Hagley Hall

Hagley Hall is a fine historic building which is at the heart of its original country estate. It is Grade I Listed and is still owned by the Lyttelton Family who were responsible for commissioning the house and the estate buildings.

The hall is still furnished with much of its original fixtures and fittings and is located within an extremely important listed 18th Century historic Deer park and garden. The manor of Hagley was purchased by John Lyttelton in 1565. The present landscape was created from about 1739 to 1764 with follies designed by Lord Camelford, Thomas Pitt of Encombe, James “Athenian” Stuart and Sanderson Miller. The follies include Wychbury Obelisk on Wychbury Hill built in 1764 for Sir Richard Lyttelton. This is visible form many miles; the Temple of Theseus built from 1759 to c1762 at a cost of £300. This temple was designed by James “Athenian” Stuart and was a miniature replica of a Greek Doric hexastyle temple being based on the sixth century BC Theseion in Athens. It was designed by Stuart after he visited Athens from 1751 to 1755 to measure the buildings. It is the earliest 18th Century building to have been directly copied from an Ancient Greek original and was the first building outside Greece and her colonies in which the Greek Order is correctly used. The building was a gift from Admiral Smith, Lyttelton’s half brother. Other buildings include some small classical buildings; a sham ruined castle and ‘The Four Stones’, or Ossians Tomb as it was termed, on the summit of Clent Hills. The Hall itself was designed by Sanderson Miller and is the last of the great Palladian houses to be built in England. The house was built by George, 1st Lord Lyttelton (1709 – 73), secretary to Frederick, Prince of Wales, poet and man of letters and briefly Chancellor of the Exchequer. Before the death of his father in 1751 he had commenced on landscaping the grounds in the new picturesque style and the house was built between 1754 and 1760. One of Lord Lyttelton’s friends, Horace Walpole gave advice on design issues which were discussed and agreed by a Committee which included a number of Walpole’s friends who were actively advising him on the design and evolution of Strawberry Hill.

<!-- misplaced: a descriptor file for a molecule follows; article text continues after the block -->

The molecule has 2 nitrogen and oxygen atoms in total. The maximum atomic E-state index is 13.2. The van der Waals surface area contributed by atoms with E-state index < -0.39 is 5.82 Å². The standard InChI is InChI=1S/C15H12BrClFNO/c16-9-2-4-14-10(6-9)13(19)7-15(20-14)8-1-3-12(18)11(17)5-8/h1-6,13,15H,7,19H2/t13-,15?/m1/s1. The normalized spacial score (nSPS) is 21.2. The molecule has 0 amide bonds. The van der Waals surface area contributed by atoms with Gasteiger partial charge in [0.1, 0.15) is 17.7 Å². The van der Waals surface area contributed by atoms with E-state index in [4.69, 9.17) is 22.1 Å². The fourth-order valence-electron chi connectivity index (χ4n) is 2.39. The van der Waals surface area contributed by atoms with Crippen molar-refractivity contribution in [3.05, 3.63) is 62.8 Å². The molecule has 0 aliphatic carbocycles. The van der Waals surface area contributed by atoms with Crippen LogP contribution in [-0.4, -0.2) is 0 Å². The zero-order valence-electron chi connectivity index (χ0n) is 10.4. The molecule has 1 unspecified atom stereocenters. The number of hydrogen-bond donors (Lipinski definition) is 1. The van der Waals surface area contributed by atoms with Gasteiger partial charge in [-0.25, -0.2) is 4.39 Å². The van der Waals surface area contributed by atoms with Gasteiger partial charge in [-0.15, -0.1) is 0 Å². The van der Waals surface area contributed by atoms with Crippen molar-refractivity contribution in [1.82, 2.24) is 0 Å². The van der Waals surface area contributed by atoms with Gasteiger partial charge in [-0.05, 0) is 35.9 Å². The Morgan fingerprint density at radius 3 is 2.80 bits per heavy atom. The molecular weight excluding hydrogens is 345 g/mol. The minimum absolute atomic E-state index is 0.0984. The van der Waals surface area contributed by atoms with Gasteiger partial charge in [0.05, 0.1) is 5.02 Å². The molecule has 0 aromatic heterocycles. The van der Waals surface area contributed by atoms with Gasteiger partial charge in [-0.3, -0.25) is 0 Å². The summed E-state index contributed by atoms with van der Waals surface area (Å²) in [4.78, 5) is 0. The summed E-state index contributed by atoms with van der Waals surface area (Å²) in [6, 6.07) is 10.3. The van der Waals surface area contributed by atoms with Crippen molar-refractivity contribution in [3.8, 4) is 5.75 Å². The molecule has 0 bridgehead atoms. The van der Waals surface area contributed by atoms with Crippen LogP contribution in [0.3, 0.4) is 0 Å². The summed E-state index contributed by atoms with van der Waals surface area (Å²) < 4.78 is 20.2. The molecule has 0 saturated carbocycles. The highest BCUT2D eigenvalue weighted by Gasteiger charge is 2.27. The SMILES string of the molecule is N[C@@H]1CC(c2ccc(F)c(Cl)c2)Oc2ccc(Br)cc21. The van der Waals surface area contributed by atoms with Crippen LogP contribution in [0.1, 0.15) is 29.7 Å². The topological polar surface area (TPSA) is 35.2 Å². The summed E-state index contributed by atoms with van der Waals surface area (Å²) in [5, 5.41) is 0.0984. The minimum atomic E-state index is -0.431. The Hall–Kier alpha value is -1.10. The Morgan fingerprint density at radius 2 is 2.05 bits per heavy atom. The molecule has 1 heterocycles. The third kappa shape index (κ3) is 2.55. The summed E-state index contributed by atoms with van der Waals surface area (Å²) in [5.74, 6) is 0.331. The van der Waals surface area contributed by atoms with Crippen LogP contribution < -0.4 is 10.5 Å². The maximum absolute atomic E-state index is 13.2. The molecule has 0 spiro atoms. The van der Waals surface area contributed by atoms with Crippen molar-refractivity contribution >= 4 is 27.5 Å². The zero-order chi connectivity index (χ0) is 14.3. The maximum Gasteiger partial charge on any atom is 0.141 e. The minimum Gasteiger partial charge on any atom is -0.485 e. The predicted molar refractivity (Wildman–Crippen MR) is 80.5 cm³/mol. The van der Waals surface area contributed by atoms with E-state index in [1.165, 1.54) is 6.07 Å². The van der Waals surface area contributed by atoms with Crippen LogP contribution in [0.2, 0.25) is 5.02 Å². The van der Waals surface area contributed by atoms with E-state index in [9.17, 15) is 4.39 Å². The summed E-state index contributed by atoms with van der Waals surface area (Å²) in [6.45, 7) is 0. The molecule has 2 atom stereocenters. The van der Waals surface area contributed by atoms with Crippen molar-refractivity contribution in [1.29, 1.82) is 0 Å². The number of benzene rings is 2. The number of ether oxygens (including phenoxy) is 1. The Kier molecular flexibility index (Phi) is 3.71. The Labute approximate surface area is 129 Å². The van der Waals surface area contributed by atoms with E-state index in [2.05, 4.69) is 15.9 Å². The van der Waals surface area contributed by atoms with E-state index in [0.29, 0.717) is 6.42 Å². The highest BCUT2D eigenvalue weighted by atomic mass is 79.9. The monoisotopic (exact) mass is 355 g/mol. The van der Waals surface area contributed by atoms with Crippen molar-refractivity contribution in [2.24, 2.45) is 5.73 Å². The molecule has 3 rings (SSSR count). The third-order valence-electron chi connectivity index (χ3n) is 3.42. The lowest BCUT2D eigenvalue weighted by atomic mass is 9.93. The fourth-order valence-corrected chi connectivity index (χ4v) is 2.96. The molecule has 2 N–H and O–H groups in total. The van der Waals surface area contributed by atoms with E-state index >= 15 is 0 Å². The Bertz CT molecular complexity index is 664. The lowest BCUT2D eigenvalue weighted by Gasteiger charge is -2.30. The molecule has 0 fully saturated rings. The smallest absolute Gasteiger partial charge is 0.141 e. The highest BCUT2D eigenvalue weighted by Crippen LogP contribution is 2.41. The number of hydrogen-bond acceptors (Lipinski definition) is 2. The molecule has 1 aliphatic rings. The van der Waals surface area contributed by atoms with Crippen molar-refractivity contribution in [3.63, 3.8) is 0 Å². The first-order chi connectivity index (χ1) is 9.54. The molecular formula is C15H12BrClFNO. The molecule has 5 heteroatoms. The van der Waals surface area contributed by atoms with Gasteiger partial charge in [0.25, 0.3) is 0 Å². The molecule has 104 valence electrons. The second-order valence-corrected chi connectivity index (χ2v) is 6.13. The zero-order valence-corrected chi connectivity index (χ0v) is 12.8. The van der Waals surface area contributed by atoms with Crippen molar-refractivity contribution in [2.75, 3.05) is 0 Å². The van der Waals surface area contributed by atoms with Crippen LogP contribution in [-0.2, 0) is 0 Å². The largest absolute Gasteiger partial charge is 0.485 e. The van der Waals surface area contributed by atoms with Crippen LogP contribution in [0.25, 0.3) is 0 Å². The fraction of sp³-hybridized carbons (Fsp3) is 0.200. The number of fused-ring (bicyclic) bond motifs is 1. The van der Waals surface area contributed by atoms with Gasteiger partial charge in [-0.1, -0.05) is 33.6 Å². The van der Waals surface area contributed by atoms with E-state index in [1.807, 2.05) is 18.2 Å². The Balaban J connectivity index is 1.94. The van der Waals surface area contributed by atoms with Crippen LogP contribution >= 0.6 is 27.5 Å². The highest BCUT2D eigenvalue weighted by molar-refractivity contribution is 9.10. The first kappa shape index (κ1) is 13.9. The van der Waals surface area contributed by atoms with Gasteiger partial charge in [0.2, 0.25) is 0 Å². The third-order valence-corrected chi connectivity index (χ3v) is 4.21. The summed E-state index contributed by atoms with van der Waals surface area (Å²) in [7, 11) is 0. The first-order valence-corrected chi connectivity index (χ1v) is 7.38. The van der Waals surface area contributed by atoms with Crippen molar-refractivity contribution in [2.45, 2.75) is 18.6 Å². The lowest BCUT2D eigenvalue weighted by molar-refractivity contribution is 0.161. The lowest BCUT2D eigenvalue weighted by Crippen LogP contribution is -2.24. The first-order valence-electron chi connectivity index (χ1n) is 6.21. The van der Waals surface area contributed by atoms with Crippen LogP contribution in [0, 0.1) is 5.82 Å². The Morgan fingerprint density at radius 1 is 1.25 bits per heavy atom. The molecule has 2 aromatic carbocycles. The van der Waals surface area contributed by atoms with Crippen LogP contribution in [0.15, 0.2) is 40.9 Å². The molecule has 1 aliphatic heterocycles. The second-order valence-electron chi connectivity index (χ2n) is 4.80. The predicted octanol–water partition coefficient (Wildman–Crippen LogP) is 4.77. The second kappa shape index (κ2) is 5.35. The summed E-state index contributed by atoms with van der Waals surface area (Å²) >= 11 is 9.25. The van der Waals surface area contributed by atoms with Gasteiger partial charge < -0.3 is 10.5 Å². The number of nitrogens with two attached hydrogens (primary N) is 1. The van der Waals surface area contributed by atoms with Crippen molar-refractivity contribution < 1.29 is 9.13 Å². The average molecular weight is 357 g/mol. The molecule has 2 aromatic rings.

We have been involved in a number of projects at the Estate including restoration works and potential new office space to help provide the Estate with future income for the upkeep of the numerous listed structures.

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